3 Things To Consider For Fathers In Custodial Agreements

Each and every day we get a new father coming into our office wondering why they signed an agreement giving them limited visitation. More often than not a father comes in stating that he agreed not to have the child overnight until the child was three. He agreed that he’d get every other weekend and some holidays. He agreed that the mother was the primary custodian and now she won’t let him make any decisions. The number one problem is that he agreed, even though secretly in his head he was screaming for more than what he was getting. He further tells us that he used to be very involved with his children, but now he’s missing most if not all of their school functions because his ex will not involve him. He finds out from his kids that his children who used to cheer for Auburn with him are now cheering for Georgia because mommy’s new boyfriend prefers it. He loses weekends because their mother decided that she was going to enroll them in competition laser tag. He later finds out that competition laser tag doesn’t really exist and his children are staying with his ex’s crazy mom while his ex is playing drunken laser tag with her Georgia fan boyfriend.  Don’t be a daddy dud. Make sure you do the following before you sign an agreement that is sexist:

  1. Stop limiting yourself to nights and weekends if you want more than that. You are not subject to the same time as free minutes from a cell phone company. You are a father. You made a child with another human being. Unless you’ve done something unsavory in the past, there is no reason why you should not be afforded the same rights as the mother of the child. Each case is different, but don’t let someone bully you into something you cannot live with if you want more time with your child. When the sun goes down, do you become a vampire, werewolf, or shapeshifter? If so, are you a true danger to your child? If so, then you shouldn’t have your child during the night. If not, you should be allowed to have your child in your home. Each case is different, but if you have both been equally involved in your children’s lives then you should both continue on that same path. If you haven’t, you do need to consider that.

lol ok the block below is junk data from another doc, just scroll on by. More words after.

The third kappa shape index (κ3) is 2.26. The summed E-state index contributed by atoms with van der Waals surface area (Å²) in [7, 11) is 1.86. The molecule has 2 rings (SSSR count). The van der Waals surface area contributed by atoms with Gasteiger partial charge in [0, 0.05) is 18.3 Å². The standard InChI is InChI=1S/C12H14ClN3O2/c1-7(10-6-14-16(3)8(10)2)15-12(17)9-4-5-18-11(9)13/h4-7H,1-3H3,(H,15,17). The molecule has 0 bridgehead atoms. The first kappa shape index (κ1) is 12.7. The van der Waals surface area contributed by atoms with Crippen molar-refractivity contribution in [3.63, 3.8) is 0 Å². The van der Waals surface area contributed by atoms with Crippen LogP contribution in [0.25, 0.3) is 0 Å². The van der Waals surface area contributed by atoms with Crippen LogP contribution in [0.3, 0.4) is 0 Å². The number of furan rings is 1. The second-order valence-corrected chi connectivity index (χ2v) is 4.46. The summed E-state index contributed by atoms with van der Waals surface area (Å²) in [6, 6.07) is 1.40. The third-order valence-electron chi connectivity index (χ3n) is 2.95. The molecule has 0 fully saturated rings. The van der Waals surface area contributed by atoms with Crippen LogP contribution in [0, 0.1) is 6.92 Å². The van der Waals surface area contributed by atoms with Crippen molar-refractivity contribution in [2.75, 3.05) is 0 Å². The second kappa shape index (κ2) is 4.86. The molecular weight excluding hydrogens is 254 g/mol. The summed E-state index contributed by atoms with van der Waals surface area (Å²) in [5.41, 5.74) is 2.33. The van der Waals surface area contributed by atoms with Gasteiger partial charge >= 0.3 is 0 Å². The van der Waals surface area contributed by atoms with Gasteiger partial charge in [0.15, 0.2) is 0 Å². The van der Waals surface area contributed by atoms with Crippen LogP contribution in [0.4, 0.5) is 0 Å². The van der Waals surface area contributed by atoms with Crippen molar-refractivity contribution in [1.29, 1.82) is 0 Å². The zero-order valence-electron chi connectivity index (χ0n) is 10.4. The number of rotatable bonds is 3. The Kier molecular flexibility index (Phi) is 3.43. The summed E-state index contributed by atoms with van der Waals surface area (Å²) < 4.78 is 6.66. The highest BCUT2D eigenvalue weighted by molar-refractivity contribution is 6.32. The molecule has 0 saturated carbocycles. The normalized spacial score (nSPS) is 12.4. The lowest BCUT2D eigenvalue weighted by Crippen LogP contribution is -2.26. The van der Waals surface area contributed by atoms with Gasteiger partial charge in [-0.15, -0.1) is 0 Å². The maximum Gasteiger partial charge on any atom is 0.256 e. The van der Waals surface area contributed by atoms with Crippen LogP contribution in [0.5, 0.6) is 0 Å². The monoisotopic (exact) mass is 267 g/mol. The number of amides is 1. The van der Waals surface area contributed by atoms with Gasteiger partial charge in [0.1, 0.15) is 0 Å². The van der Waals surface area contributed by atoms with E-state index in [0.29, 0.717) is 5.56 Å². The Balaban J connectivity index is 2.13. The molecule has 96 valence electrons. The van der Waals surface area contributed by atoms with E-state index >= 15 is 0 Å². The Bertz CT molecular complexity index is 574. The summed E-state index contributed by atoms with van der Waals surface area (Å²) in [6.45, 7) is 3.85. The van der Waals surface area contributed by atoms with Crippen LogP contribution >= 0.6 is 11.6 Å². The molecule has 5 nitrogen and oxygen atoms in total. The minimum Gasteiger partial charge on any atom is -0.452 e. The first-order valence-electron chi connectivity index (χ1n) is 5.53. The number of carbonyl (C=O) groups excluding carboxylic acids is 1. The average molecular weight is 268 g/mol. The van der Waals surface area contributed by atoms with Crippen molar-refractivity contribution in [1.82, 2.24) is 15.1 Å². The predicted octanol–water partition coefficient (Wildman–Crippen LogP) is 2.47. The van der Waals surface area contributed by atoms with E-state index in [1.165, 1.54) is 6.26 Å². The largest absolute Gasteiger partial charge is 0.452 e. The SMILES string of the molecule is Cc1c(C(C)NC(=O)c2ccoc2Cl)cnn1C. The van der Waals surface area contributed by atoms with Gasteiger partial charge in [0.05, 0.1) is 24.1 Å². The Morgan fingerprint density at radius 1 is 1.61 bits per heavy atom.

2. Do your own research. Just the other day we were in a seminar when another (much older) attorney asked “Well I always tell men to just sign the visitation schedule set out years ago. What am I supposed to do now to encourage settlement?” We have had several other attorneys say that they just tell their clients that as well because they don’t like to handle contested cases. In short, you need to research your attorney before you hire them. You need to research your own rights before you sign something you’re not happy about signing. You need to know what the trends are in your particular county. If you researched your attorney enough, they should be able to help you with the rest. As Delia says on Girlfriends Guide to Divorce: “You don’t want someone who wants to fight for compromise. You want someone who fights for YOU!”
  3. The McClendon Standard is a hefty burden to bear. You start out with a best interest standard when it comes to your children. After you have given up the primary parenting position, it is awfully hard to change it. A full explanation of this standard is here. The courts have come up with this hurdle which often discourages fathers from coming back and trying to get custody because you, as the father who agreed to this unfair agreement, have to prove that the change in custody outweighs the disruption of moving the child from his or her current custody arrangement. This can be very hard to do absent some obvious fault on the part of your ex.

Moral of the story is: Don’t sign an agreement giving you less than what you truly want without fully considering the consequences. You have to live with this agreement, not your lawyers!

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